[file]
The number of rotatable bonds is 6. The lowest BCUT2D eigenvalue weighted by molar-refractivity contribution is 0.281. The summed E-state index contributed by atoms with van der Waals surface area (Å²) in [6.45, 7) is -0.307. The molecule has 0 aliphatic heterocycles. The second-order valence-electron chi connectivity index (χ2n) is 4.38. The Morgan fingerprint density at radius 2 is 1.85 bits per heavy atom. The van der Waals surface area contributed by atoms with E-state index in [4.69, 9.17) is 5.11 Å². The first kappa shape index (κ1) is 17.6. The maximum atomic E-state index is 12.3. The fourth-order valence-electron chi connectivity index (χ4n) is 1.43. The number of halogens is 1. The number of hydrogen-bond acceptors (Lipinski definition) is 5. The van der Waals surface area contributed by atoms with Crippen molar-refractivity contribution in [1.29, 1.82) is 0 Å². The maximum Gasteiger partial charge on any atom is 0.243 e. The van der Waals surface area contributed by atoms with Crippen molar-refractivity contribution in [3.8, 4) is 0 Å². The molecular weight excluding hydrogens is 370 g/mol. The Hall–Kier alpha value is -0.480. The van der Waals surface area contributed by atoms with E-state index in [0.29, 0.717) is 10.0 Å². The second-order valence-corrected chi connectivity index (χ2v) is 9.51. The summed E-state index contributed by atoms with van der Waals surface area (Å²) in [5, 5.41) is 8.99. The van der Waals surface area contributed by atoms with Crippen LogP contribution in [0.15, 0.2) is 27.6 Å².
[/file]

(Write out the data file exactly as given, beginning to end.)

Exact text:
The number of rotatable bonds is 6. The lowest BCUT2D eigenvalue weighted by molar-refractivity contribution is 0.281. The summed E-state index contributed by atoms with van der Waals surface area (Å²) in [6.45, 7) is -0.307. The molecule has 0 aliphatic heterocycles. The second-order valence-electron chi connectivity index (χ2n) is 4.38. The Morgan fingerprint density at radius 2 is 1.85 bits per heavy atom. The van der Waals surface area contributed by atoms with E-state index in [4.69, 9.17) is 5.11 Å². The first kappa shape index (κ1) is 17.6. The maximum atomic E-state index is 12.3. The fourth-order valence-electron chi connectivity index (χ4n) is 1.43. The number of halogens is 1. The number of hydrogen-bond acceptors (Lipinski definition) is 5. The van der Waals surface area contributed by atoms with Crippen molar-refractivity contribution in [1.29, 1.82) is 0 Å². The maximum Gasteiger partial charge on any atom is 0.243 e. The van der Waals surface area contributed by atoms with Crippen molar-refractivity contribution in [3.8, 4) is 0 Å². The molecular weight excluding hydrogens is 370 g/mol. The Hall–Kier alpha value is -0.480. The van der Waals surface area contributed by atoms with E-state index in [0.29, 0.717) is 10.0 Å². The second-order valence-corrected chi connectivity index (χ2v) is 9.51. The summed E-state index contributed by atoms with van der Waals surface area (Å²) in [5, 5.41) is 8.99. The van der Waals surface area contributed by atoms with Crippen LogP contribution in [0.15, 0.2) is 27.6 Å².